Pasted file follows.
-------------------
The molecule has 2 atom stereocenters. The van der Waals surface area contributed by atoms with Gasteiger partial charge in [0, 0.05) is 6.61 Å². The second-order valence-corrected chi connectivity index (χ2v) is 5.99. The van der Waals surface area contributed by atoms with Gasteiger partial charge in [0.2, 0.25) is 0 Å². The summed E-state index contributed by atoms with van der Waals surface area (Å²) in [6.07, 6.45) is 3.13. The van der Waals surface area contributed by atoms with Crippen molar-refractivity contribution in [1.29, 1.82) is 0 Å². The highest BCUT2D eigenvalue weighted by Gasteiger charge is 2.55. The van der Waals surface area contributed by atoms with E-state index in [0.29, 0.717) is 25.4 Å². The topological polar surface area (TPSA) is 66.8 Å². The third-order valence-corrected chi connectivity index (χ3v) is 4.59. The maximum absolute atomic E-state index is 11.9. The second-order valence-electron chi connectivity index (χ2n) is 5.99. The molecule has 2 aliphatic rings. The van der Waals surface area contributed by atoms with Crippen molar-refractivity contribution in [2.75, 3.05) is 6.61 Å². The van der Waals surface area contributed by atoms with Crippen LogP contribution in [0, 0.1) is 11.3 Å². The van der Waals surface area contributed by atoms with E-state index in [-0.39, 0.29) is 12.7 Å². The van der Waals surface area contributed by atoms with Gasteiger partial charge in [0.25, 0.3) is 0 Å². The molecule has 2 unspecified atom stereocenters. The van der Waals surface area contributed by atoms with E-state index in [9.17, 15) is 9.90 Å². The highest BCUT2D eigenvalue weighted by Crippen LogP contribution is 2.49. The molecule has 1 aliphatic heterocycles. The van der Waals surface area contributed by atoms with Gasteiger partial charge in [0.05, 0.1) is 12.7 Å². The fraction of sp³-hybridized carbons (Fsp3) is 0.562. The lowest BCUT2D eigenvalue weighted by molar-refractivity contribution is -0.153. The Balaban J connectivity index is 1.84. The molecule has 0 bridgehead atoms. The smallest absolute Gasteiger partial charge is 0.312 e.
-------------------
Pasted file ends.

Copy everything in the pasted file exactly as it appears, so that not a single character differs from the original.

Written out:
The molecule has 2 atom stereocenters. The van der Waals surface area contributed by atoms with Gasteiger partial charge in [0, 0.05) is 6.61 Å². The second-order valence-corrected chi connectivity index (χ2v) is 5.99. The van der Waals surface area contributed by atoms with Gasteiger partial charge in [0.2, 0.25) is 0 Å². The summed E-state index contributed by atoms with van der Waals surface area (Å²) in [6.07, 6.45) is 3.13. The van der Waals surface area contributed by atoms with Crippen molar-refractivity contribution in [1.29, 1.82) is 0 Å². The highest BCUT2D eigenvalue weighted by Gasteiger charge is 2.55. The van der Waals surface area contributed by atoms with E-state index in [0.29, 0.717) is 25.4 Å². The topological polar surface area (TPSA) is 66.8 Å². The third-order valence-corrected chi connectivity index (χ3v) is 4.59. The maximum absolute atomic E-state index is 11.9. The second-order valence-electron chi connectivity index (χ2n) is 5.99. The molecule has 2 aliphatic rings. The van der Waals surface area contributed by atoms with Crippen molar-refractivity contribution in [2.75, 3.05) is 6.61 Å². The van der Waals surface area contributed by atoms with Crippen LogP contribution in [0, 0.1) is 11.3 Å². The van der Waals surface area contributed by atoms with E-state index in [-0.39, 0.29) is 12.7 Å². The van der Waals surface area contributed by atoms with Gasteiger partial charge in [0.25, 0.3) is 0 Å². The molecule has 2 unspecified atom stereocenters. The van der Waals surface area contributed by atoms with E-state index in [9.17, 15) is 9.90 Å². The highest BCUT2D eigenvalue weighted by Crippen LogP contribution is 2.49. The molecule has 1 aliphatic heterocycles. The van der Waals surface area contributed by atoms with Gasteiger partial charge in [0.05, 0.1) is 12.7 Å². The fraction of sp³-hybridized carbons (Fsp3) is 0.562. The lowest BCUT2D eigenvalue weighted by molar-refractivity contribution is -0.153. The Balaban J connectivity index is 1.84. The molecule has 0 bridgehead atoms. The smallest absolute Gasteiger partial charge is 0.312 e.